Covid-19 restrictions are likely to remain in place this time next year, Northern Ireland's top doctor has warned.
Dr Michael McBride, the chief medical officer, has said while restrictions will not be fully lifted until 2022, he hopes this summer will bring some respite from the current lockdown.
However, he said it is likely that a range of restrictions will return in the autumn and remain in place into 2022.
The Executive decided on January 21 that it would extend the current lockdown until March 5 and ministers are due to review the situation on February 18. But now Dr McBride has poured cold water on hopes that schools and the economy will be able to reopen next month.
Speaking at the Department of Health's weekly briefing yesterday afternoon, he said: "I suspect that we will require some degree of the current restrictions, certainly for the rest of this year, probably enhanced again in the autumn and winter of this year, and I think it will probably be into the following year before we see things a little more normal.
"In the meantime, I hope that this summer will be a little bit like last summer. Hopefully we will be able to do some of the things that we thought were a wonderful thing to do last summer."
Describing the new more infectious strain of Covid-19 as a "highly tuned sports car" compared to the "Ford Fiesta" older version, he also stressed that any relaxation of restrictions should be done on a gradual basis to allow experts to monitor the effects of removing measures on infection rates.
It could take nine months before restrictions are fully lifted, he said.
"If we were to relax the current restrictions at this point in time, we would have another resurgence and we would have another wave, probably greater than the wave we have just gone through," he explained.
"We cannot assume at this point in time that enough people have been vaccinated and our hospital system is not where it needs to be. We know the impact it's having on other services for treatment and care, despite the best efforts of us all to put in place alternative arrangements.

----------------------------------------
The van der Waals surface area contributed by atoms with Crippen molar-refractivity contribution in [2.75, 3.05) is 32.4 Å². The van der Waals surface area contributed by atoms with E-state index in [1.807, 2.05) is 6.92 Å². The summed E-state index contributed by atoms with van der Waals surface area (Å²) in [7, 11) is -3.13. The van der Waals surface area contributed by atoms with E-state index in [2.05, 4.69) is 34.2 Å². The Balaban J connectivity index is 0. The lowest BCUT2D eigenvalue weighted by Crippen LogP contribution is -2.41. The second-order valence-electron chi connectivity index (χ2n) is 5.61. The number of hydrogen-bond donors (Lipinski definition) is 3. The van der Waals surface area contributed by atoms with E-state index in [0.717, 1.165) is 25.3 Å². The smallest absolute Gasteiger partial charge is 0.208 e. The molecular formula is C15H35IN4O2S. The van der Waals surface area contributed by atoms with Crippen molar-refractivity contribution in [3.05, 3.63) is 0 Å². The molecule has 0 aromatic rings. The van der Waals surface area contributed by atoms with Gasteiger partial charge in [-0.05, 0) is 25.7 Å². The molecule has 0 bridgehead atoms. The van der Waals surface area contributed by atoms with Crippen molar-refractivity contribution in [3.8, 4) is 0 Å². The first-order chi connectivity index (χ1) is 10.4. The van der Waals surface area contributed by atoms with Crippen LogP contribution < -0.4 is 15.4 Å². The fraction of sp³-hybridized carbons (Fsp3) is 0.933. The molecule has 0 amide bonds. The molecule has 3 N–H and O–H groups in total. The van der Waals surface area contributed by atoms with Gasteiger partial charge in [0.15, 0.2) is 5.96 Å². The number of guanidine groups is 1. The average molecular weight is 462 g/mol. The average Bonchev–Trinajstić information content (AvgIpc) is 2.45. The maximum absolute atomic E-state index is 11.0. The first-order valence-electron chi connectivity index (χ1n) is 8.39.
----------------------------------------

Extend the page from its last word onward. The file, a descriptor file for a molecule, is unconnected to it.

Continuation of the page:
"So, absolutely if we were to relax quickly or rapidly the current restrictions, we would have another wave without any shadow of a doubt.
"That is why I would urge that any decision about relaxation of the current restrictions is gradual and that it's delayed, that it's delayed for as long as we can to ensure we can keep community transmission at low levels and obviously the lower the level of transmission, the further it has to climb back up again and then that will also do two things.
"It will allow some of the pressure to ease on our health service and it will also allow us time to ensure those people who are most at risk are vaccinated."
The daily case rate here has continued to drop, with 275 new cases recorded yesterday and 10 more deaths, but pressure in hospitals remains high, with 582 Covid-19 inpatients, 60 of which were in critical care.
Dr McBride said he would want between 70% and 80% of the population fully vaccinated - meaning they have had both doses of the vaccine - before restrictions can be fully lifted.
Currently, 22% of adults in Northern Ireland have received a first dose of the vaccine.
At yesterday's briefing, Patricia Donnelly, who is heading up the Department of Health's vaccination programme, said the uptake of the vaccine by people aged between 65 and 70 has not been as high as expected.
Meanwhile, Dr McBride warned he cannot predict the effect opening schools will have on the infection rate in Northern Ireland: "We do not have experience of relaxing restrictions with this new variant.
"My advice is that we need to get community transmission down as far as possible for as long as possible and more people protected by vaccination before we consider a full return of schools, but again those are matters for the Executive.
"It will have a greater impact on R than it had before because the new variant is out there and is much more transmissible."